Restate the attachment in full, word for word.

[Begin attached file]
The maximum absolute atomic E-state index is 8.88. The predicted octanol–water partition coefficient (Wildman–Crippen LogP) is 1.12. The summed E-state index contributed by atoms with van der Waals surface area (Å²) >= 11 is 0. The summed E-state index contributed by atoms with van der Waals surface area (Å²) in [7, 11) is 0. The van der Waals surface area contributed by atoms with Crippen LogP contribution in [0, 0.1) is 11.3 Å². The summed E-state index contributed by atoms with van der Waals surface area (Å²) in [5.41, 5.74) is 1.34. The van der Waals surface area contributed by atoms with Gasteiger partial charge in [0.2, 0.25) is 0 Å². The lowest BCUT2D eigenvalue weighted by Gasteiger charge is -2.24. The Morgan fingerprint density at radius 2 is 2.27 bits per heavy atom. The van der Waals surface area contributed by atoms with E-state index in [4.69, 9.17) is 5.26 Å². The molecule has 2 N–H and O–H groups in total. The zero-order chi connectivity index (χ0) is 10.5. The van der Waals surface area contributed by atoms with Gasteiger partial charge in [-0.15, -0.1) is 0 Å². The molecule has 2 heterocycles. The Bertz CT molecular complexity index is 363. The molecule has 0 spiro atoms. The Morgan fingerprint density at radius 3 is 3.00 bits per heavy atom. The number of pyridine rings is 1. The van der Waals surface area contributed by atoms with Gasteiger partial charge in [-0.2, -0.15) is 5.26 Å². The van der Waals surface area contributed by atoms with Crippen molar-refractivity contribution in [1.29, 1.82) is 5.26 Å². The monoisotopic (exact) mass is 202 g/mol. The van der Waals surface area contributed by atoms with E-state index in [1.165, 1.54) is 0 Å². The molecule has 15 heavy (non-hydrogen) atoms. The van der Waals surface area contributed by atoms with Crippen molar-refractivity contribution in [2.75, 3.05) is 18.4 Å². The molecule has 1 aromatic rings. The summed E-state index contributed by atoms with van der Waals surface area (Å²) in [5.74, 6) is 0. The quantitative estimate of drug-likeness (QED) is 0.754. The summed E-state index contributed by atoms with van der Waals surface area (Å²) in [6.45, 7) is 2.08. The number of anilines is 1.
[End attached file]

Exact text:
The maximum absolute atomic E-state index is 8.88. The predicted octanol–water partition coefficient (Wildman–Crippen LogP) is 1.12. The summed E-state index contributed by atoms with van der Waals surface area (Å²) >= 11 is 0. The summed E-state index contributed by atoms with van der Waals surface area (Å²) in [7, 11) is 0. The van der Waals surface area contributed by atoms with Crippen LogP contribution in [0, 0.1) is 11.3 Å². The summed E-state index contributed by atoms with van der Waals surface area (Å²) in [5.41, 5.74) is 1.34. The van der Waals surface area contributed by atoms with Gasteiger partial charge in [0.2, 0.25) is 0 Å². The lowest BCUT2D eigenvalue weighted by Gasteiger charge is -2.24. The Morgan fingerprint density at radius 2 is 2.27 bits per heavy atom. The van der Waals surface area contributed by atoms with E-state index in [4.69, 9.17) is 5.26 Å². The molecule has 2 N–H and O–H groups in total. The zero-order chi connectivity index (χ0) is 10.5. The van der Waals surface area contributed by atoms with Gasteiger partial charge in [-0.15, -0.1) is 0 Å². The molecule has 2 heterocycles. The Bertz CT molecular complexity index is 363. The molecule has 0 spiro atoms. The Morgan fingerprint density at radius 3 is 3.00 bits per heavy atom. The number of pyridine rings is 1. The van der Waals surface area contributed by atoms with Gasteiger partial charge in [-0.2, -0.15) is 5.26 Å². The van der Waals surface area contributed by atoms with Crippen molar-refractivity contribution in [1.29, 1.82) is 5.26 Å². The monoisotopic (exact) mass is 202 g/mol. The van der Waals surface area contributed by atoms with E-state index in [1.165, 1.54) is 0 Å². The molecule has 15 heavy (non-hydrogen) atoms. The van der Waals surface area contributed by atoms with Crippen molar-refractivity contribution in [2.75, 3.05) is 18.4 Å². The molecule has 1 aromatic rings. The summed E-state index contributed by atoms with van der Waals surface area (Å²) in [5.74, 6) is 0. The quantitative estimate of drug-likeness (QED) is 0.754. The summed E-state index contributed by atoms with van der Waals surface area (Å²) in [6.45, 7) is 2.08. The number of anilines is 1.